That it can not be maintained that the mentioned executive decrees be infractions of No. 8, article 14, of the constitution, nor of article 1 of Law xiv of the Código de Hacienda, because if the States have agreed upon leaving to the General Government the legislative and executive jurisdiction on marine, coast, and river navigation, this has been done in consideration of the nature of these trading routes, and with attention to the convenience, the fiscal interest, and the more rapid and effective maintenance of security in the interior of the country; so that the State, with the intervention of the general power or to-day of the national executive, and in virtue of this legislative decree, could navigate alone, or through his agents, certain waters, and such limitation could not be called an attack on the liberty of industries.
10.
That in regard to the law of the código de hacienda, said to have been violated, and by which the port of Ciudad Bolivar is open to the commerce of importation and exportation without any restriction whatever, a mere reference to the [Page 800]legislative decree mentioned before will suffice to show that there is no collision between this law and the executive decree of July 1, last year; for there can be no doubt that the attributions of the President of the Union give him the right to modify the character of the custom-house at Ciudad Bolivar, to restrict its operations, and to close even any other custom-house in the Republic.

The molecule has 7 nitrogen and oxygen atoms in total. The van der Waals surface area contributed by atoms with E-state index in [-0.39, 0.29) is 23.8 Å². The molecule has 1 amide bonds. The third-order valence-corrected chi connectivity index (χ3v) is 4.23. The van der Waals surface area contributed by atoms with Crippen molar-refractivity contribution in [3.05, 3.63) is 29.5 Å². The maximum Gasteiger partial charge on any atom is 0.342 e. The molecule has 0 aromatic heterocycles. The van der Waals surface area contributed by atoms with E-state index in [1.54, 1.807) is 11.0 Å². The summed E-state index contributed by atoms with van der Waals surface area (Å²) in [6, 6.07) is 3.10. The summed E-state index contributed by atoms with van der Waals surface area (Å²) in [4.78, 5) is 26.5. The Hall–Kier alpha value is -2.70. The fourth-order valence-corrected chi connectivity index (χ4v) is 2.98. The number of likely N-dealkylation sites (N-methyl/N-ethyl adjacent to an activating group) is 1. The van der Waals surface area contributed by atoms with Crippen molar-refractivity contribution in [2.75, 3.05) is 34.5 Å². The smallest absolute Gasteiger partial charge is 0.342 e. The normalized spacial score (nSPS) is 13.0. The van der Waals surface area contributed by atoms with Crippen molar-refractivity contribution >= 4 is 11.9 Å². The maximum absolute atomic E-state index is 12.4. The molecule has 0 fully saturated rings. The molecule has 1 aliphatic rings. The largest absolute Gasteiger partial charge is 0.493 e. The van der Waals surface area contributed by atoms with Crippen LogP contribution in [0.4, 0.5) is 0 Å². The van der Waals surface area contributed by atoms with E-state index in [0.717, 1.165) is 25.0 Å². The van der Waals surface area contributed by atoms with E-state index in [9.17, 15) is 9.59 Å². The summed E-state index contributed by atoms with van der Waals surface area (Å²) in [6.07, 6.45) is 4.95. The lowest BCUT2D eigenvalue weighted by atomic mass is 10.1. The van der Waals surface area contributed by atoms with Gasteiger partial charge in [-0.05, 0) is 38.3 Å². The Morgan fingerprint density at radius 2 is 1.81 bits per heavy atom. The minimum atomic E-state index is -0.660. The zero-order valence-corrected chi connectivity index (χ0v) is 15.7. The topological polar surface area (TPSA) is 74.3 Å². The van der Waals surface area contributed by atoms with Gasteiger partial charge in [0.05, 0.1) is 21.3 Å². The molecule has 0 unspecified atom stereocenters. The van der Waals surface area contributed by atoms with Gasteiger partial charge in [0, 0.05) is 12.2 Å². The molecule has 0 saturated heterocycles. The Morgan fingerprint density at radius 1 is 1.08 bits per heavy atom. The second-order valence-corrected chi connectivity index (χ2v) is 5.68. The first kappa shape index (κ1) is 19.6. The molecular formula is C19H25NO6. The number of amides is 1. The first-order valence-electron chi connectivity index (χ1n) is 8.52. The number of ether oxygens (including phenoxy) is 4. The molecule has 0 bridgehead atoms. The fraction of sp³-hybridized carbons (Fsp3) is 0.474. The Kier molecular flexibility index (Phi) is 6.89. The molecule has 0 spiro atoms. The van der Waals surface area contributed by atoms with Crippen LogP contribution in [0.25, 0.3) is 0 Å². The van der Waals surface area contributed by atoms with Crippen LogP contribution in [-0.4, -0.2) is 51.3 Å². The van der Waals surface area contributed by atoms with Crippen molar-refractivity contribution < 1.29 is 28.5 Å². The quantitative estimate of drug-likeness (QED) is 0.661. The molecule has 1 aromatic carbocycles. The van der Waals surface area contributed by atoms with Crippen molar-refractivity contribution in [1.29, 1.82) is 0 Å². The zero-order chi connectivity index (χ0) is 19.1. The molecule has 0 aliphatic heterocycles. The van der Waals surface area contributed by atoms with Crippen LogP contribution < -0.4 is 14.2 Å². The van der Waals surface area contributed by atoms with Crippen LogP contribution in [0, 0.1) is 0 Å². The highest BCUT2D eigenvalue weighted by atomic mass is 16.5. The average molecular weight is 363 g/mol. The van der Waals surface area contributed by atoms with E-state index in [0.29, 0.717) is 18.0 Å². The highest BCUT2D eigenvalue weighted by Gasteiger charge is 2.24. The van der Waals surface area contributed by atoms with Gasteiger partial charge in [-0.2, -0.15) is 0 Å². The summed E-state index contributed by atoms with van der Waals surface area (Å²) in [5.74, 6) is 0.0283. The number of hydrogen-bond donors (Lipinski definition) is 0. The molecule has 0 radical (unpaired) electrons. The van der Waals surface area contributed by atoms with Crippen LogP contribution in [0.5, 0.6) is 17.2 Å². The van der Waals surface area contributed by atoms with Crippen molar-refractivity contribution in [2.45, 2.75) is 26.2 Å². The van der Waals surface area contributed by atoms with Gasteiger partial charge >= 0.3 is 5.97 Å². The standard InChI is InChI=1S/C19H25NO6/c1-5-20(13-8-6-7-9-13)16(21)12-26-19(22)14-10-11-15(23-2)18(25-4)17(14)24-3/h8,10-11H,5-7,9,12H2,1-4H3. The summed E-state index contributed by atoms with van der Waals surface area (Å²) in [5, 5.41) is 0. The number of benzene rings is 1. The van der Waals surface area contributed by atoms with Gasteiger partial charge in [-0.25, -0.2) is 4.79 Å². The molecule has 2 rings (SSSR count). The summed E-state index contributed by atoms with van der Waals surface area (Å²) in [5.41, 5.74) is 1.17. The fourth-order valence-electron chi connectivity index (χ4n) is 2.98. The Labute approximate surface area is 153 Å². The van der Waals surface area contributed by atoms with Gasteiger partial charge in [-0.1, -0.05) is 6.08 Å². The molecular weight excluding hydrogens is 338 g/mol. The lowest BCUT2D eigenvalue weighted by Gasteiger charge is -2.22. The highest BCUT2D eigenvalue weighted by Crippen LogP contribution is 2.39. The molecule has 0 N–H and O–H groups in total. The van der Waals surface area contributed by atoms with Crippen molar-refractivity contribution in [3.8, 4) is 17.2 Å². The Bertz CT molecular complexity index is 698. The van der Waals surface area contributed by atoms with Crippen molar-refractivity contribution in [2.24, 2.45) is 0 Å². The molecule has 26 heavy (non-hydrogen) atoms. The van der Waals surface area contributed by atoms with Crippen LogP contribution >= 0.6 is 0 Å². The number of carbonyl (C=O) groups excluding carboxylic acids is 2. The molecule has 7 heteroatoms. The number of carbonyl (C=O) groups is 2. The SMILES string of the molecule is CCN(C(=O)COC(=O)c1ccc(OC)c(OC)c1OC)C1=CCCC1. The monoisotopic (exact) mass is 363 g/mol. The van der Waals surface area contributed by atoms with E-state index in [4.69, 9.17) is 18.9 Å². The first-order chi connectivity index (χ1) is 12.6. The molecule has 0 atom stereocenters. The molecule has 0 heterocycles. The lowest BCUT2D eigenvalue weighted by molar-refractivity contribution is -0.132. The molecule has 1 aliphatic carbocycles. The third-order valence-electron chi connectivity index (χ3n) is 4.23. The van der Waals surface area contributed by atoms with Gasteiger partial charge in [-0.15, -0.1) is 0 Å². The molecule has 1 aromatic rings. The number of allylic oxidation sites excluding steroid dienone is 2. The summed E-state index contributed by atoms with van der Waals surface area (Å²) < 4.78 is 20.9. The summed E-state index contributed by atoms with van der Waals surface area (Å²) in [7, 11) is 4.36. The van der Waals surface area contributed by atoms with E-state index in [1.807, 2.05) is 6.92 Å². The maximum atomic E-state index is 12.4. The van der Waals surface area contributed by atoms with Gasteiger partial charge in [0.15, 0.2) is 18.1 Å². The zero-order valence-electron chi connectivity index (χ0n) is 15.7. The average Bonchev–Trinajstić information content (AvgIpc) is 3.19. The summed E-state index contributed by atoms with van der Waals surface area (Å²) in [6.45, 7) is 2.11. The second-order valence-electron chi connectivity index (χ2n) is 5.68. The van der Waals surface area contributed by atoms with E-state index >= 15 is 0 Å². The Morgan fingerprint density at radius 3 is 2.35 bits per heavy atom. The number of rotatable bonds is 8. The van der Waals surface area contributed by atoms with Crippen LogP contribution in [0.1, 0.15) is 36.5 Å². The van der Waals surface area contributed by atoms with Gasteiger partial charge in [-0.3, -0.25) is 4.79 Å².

Therefore, and considering the reasons brought forward, it is decided that there does not exist the collision alleged by George F. Carpenter between the executive decree of July 1, 1893, and those issued afterwards in reference to its execution, on one side, and No. 8, article 14, of the constitution, and article 1 of the law xiv of the código de hacienda, on the other side.


  • M. Planchart Rojas.
  • C. Yepes, hijo.
  • Antonio Tarraga.
  • E. Balza Davila.
  • M. Caballero.
  • Josè Manuel Juliac.
  • Alejandro Urbaneja.
  • Jorge Pereyra.
  • J. A. Gando B.
  • Leon Febres Cordero T.,
    Secretary.

I certify hereby that this is a true copy,

Leon Febres Cordero T.,
Secretary.

Be it published, by order of the President.

Leon Febres Cordero T.,
Secretary.
  1. So reads the original; however it must be “of last year.”